TRAIN il Ii-iiviuNi'W York at 8 p. in.! I'lilla-
fl..l..l.l.. II. .M ... . t'..l.l. ........ 11,11,
u.-iMii, .-v .. in., unn ,. iiiii, i.,... u. in.
llaliiiiioin, 11:40 p. in.; dally uirlvlnu at
lirlftwiMid at li::0 a. in. I'ulliniin hUh-jiIhk
rum from I'lilladi-liiliia to Krli- and from
'YVtiHhiiiifion and lliiltiniom to WlllliiniHport
and tlirotiizli puhni-iiiii-i-coiii'Ik-h from I'lilla-di-lplilu
to Frlii and llulllmoiu to WUUiuim
lxirt iind to IiuIIoIn.
TtiAIN 1 linvi)H Kt-novo at 41 .:l ii. m.. dally
pxi-t-pt Hunday, uitIvIiik ut Drift wixxl 7:;ti
(Dully excopt Suntluy.)
TRAIN HI li-avi-K lilduway at li:4u'a. in.; .lulni
Miiiliuw at U:ar a. ui., arrivliiK ut I'loinicint
at Hi:4ri a. m.
TRAIN 20 lituviiH C'li-rmont at 10:iH n. ni. ar
riving at .loliiiKonlmrK at 11:40 a. in. and
liidKwuy at ll;.v a. tn.
IDGWAY & CLEARFIELD R. H.
DAILY EYCEIT SUNDAY.
KldlMviiy 11 7 00
IhIiiiiiI Run 1 20 ll.'.l
Mill llavun 1 111 tt -III
i:royliind 1 oil tl ;c
riliorts Mills 12.10 II lift
Illnii KiM-k 12 .14 II 2.1
Vliii-yiird Uun 12 .12 II 3!l
Cm rlnr 12 ,10 II 21
Hroi-kwiiyvlllo 12 8 II ml
Mi-Minn Summit 12110 fti17
llarvuy Run 12 -Art li 53
Falls (iiuiik 12 20 A4A
DulloU liiH II JO
- . TRAINS LEAVE UIDGWAY.
. Eastward. Wostwarcl,
Train 8, 7:17 a. m. Train a, 11:114 a. m.
Train A. I:4A u. in. Train 1. H:(K) u. in.
Ti'lli4, 7:66 p.m. ' Tiulii 11, 8:26 p. in.
H M. PHEVOST,
V Ouu. Munugar.
J. R. WOOD,
Uou. Vum, Ag't.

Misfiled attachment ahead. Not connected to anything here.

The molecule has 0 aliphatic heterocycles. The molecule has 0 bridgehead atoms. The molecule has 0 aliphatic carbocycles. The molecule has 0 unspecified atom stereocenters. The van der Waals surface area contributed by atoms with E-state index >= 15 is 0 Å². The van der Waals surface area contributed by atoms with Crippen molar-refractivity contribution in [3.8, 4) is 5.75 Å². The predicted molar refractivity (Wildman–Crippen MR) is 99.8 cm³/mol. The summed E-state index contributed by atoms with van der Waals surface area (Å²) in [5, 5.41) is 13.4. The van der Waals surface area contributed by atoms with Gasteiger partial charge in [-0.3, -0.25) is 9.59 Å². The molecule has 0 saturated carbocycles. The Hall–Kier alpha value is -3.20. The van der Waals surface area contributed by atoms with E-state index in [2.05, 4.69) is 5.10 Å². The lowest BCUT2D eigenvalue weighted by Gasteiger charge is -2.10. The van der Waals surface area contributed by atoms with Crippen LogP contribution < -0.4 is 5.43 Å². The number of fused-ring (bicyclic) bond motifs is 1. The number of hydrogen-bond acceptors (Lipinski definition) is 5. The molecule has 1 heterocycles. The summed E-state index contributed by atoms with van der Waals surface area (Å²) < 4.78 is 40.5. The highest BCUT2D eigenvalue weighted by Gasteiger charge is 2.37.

I F.M A.M
12 1ft IMO
Jl IM (1 48
f 12 23 MM
12:11 10 irl
) 12 M III 10
in JU 111
12 44 10 17
. 12 4ll 20 20
110 10 42
1 14 10 18
144 11 OA
AN INDIAN WIND SONG.
The wMf of the wln'.r w ItmI la rwlft.
And hearts nm nnil fliruks nro iialo
Whrn wo hrfir Uln howl In the uhotly drift
hertwhru mst on n iilmntom trull.
And nil the litxli o JmiMlc nnd four,
Kor we know 0ml bin mtli in tlt iftth of
And the llnrnm hum low ft hen hn nwyw nra
And the dim hut ri-tK with hU rnvo cold
The fnwn of the wind of tlto Kprlntc it fhy,
II or Hht ftM't ruttlu the m;iv, w hitu frt-iiAf,
The trees lire mused an nhe mwn hy.
In the pfttteHnff rain wo hear her Vix,
And the bovr unntrund wc met aside
While we w Innow the Kotden, hoarded malxe.
And tho earth awaken with a thrill of irld
To deck her bcanty for fe?tnl Any.
The hawk of the summer wind In proud;
8he cirolet hiirh at the throne of the un.
When the storm Is fierce her vrrenm 1b loud,
And the scorch in glance of hereyo wo shun.
And oftentimes when tho noon Is bright
A alienee falls on the choirs of sons;.
And the partridge shrinks In ft wild affrHrht
Where a searching shadow swings along
The hound of the autumn wind la slow:
He loves to hank tn the heat and sleep
When the eun through tho drowny haze bends
And frosts from tho hill through tho star
Rut oftentimes ho FtarM In his dreams
When the howl of the w inter wolf draws
Then lazily rolls in the go'd warm beams
While the flocking hirlftothesotithdrIft by.
P. MeArthur lu Youth's Companion.
THE SUITER TRICK.
Tliis vnniisht'il dancing pump wns
nlippod off the foot of nn exquisite yonns
mnn nt a reception nt one of tho lerulinj?
salons of r.n-is. My eminently correct
rendersneed not turn up their aristocratic
noses nt the vulvar lack ef delicacy be
trayed by my exquisite yornj; man. Let
him ntnong yon who dors not ndoro n
dainty foot cast the first stone.
Octavo Lntournolle that is jny ex
quisite young man's name was not only
a perfect dancer. He poessed not only
two vory nimble, legs, but two very nim
blo hands, whereof tho adroitness was
tho admiration of Ell his friends. Indeed
tho most expert conjuror wonhr-not havo
been nsharaed to own him for a pupil.
At his word of command watches passed
from one pocket to another, gold coins
vanished into thin itir, flowers grew upon
hira as if on a magical bush he drew
them forth from his pockets, his sleeves,
his waistcoat, his cravat, in quantities
sufficient to decorate tho corsages of all
the ladies present, nnd tins after having,
by way of preamble, turned his pockets